Hungary’s PM Orbán Defends Migrant Stance In OP-ED

  • 3 Sep 2015 4:20 AM
Hungary’s PM Orbán Defends Migrant Stance In OP-ED
Prime Minister Viktor Orbán have warning that the current migrant crisis may spark an “explosion”, and he defended Hungary’s decision to build a fence along its southern border with Serbia, in an op-ed article published by Frankfurter Allgemeine Zeitung. “What we are witnessing today threatens Europe as a whole…” the premier said, noting that so far this year nearly 150,000 “illegal immigrants” have arrived in Hungary, “three and a half times as many as in 2014 and the year is still not over”.

“Europe is no longer stifled by a ‘refugee issue’ or a ‘refugee situation’ but threatened by a modernage migration wave…” Orbán noted that immigration is also a lucrative business which is exploited by dangerous and unscrupulous criminal gangs, which had earned it nearly 16 billion euros, causing the deaths of 30,000 migrants since 2000.

“What is happening in the high seas, on the roads and along our borders is inhumane, and what Europe is doing is madness.” Orbán put the blame on the EU for what he called an “inappropriate” immigration policy.

“All European politicians who, holding out promises of a better life, encourage immigrants to leave everything behind and head for Europe, risking their lives, are irresponsible,” he said.

The prime minister said that priority should be given to the protection of external borders, and called the Schengen zone one of the greatest achievements of European integration.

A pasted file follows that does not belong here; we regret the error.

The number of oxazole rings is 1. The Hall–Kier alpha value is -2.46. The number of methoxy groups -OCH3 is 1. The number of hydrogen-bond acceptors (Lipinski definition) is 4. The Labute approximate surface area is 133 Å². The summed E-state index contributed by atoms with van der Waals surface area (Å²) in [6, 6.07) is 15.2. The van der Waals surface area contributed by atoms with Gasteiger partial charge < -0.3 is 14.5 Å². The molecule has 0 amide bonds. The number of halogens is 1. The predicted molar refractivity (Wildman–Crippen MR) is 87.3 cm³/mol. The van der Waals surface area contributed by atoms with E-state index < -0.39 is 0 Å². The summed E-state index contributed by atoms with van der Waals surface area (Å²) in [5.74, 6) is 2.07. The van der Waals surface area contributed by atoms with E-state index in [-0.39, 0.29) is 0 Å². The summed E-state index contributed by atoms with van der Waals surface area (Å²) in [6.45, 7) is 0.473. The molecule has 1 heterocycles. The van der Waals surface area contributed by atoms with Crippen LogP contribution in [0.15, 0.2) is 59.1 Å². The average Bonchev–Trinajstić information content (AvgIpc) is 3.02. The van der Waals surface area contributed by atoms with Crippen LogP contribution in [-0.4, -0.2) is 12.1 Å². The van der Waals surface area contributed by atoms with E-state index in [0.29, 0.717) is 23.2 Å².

For central Europeans, he said, free movement within the zone is an “experience of freedom” and therefore “highly important”.

Failure to protect the borders, however, may endanger the Schengen regime, Orbán said, calling it “rather depressing” that apart from Hungarians and Spaniards, “no one wants to protect Europe’s borders”.

Europe “should understand that those who are invaded cannot take in anyone. And now there is an invasion,” he said. He said Hungary is building the fence on its southern border “not for fun but out of necessity.”

Issues besides border security, such as the question of how many people Hungary intends to take in or whether the quota system should be implemented, “should only be discussed once we’ve managed to stem the flow of migrants,” the prime minister said.

The migrants “were brought up under a different religion, meaning that they represent a culture fundamentally different from ours,” Orbán said, noting that most of the migrants are Muslim.

“This is important because Europe and being European has its roots in Christianity,” he said. “If we lose sight of this, our values may end up being in minority on our own continent,” Orbán added.

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MTI photo: Botár Gergely

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